In their piece Clifford Young and Julia Clarke confidently predict that the Republicans will win next year's presidential election. This is what they have to say:
First, a Republican will win because voters typically shy away from the party currently in power when an incumbent isn’t running. In fact, a successor candidate is three times less likely to win. Second, President Barack Obama’s approval ratings are too low to suggest a successor candidate will take the White House.They go on ...
Why are we so confident, especially when opinion poll data now gives Hillary Clinton the edge over most Republican opponents? The simple answer is that we’re relying on models, not polls.Uh-oh. Models.
Young and Clarke have made predictions based on the outcomes of 450 elections, and found a tendency for incumbents to win elections. In fact they're three times more likely to win than challengers. On the other hand, if we have a situation the US electorate will be facing next year - where the president is retiring at the end of his term limit - challenger parties are three times more likely to defeat the incumbent party. They also argue that a successor candidate can overcome this bias if the outgoing president has high approval ratings. If they're scoring a 55% rating then the successor nominee has an even chance of winning. Presently, Obama's ratings are knocking around 45% giving the Democrat candidate - they calculate - a 14% chance of winning. They concede the prediction could be confounded by a surge in Obama's popularity rating (which, in fact, would confirm the model if the Democrats retain the White House), by a high turn out, or by a "wild card" candidate.
To put it in a single word: baloney. We may be living in the era of big data, but the behaviour of huge numbers of human beings is not the same as the predictable grinding one would find in a mechanism. An election is not like a clock, and expecting one to conform to the parameters of a model are going to be very disappointed. Young and Clarke are right in one respect, human relationships can be modelled as probabilities, but prediction can only be made with confidence if it is constantly fed with fresh data. For example, the weather forecast is always based on the probable directions of wind, cloud formations, zones of high and low pressure, and so on. They tend to be accurate because they're constantly feeding in data gathered by meteorological stations and satellites. It's why forecasting is usually more right than wrong. To use this as an analogy, what Young and Clarke have done with their model is similar to Carol Kirkwood looking at last week's weather charts and extrapolating them into the future. A totally nonsensical approach.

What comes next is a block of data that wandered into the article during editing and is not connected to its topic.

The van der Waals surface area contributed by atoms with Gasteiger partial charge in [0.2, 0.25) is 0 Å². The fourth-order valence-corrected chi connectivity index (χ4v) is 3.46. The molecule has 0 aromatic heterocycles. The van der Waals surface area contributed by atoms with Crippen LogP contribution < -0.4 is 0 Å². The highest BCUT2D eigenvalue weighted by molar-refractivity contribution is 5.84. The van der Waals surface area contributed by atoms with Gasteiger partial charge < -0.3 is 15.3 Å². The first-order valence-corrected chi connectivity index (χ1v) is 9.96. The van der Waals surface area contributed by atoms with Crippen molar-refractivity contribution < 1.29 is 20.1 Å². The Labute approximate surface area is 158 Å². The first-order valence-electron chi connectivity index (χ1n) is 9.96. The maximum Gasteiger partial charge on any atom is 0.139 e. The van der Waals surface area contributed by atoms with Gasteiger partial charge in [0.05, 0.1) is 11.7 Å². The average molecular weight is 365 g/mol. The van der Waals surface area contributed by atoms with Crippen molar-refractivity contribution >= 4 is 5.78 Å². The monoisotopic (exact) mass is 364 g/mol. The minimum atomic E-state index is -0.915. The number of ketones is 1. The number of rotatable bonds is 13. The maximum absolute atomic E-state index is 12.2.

Given their article was written and published in October, Young and Clarke would surely not have missed the rise and rise Donald Trump. If I was interested in working out the probability of his taking the White House, I wouldn't be messing around with results from past presidential elections or analogous contests overseas. I'd be digging into current opinion polling, examining demographic changes, considering the consequences of a split Republican party, and so on. In other words, the answer lies in analysing the situation in front of us and drawing conclusions on that basis. Young and Clarke however believe as if their model has some sway over living, breathing, shifting social processes. I can tell them now, the probability successor candidates are more likely to lose than the incumbent is an artifact of the model, it is a statistical conclusion based on after-the-fact analysis. It has no bearing at all on future outcomes. Just as, for example, it had been established as a "law" of British elections that no incumbent Prime Minister increases their party's vote share. This again was an inference drawn on past behaviour. It did not structure future behaviour as the overall majority won this May by the Conservatives demonstrates.
Young and Clarke have made the elementary scholastic error of confusing the things of logic with the logic of things, as our friend Marx once put it. And there's really no excuse for this sort of sloppy thinking among so-called polling professionals, especially after establishment economics failed to see the crash coming because they preferred the company of mathematically elegant but useless models of markets to the analytical grind of watching the real thing. On this basis, it's safe to ignore this pair of "respected" pollsters. Trump may win the Republican nomination, and should he do so the odds of his candidacy cashing and burning are significantly greater than 14%.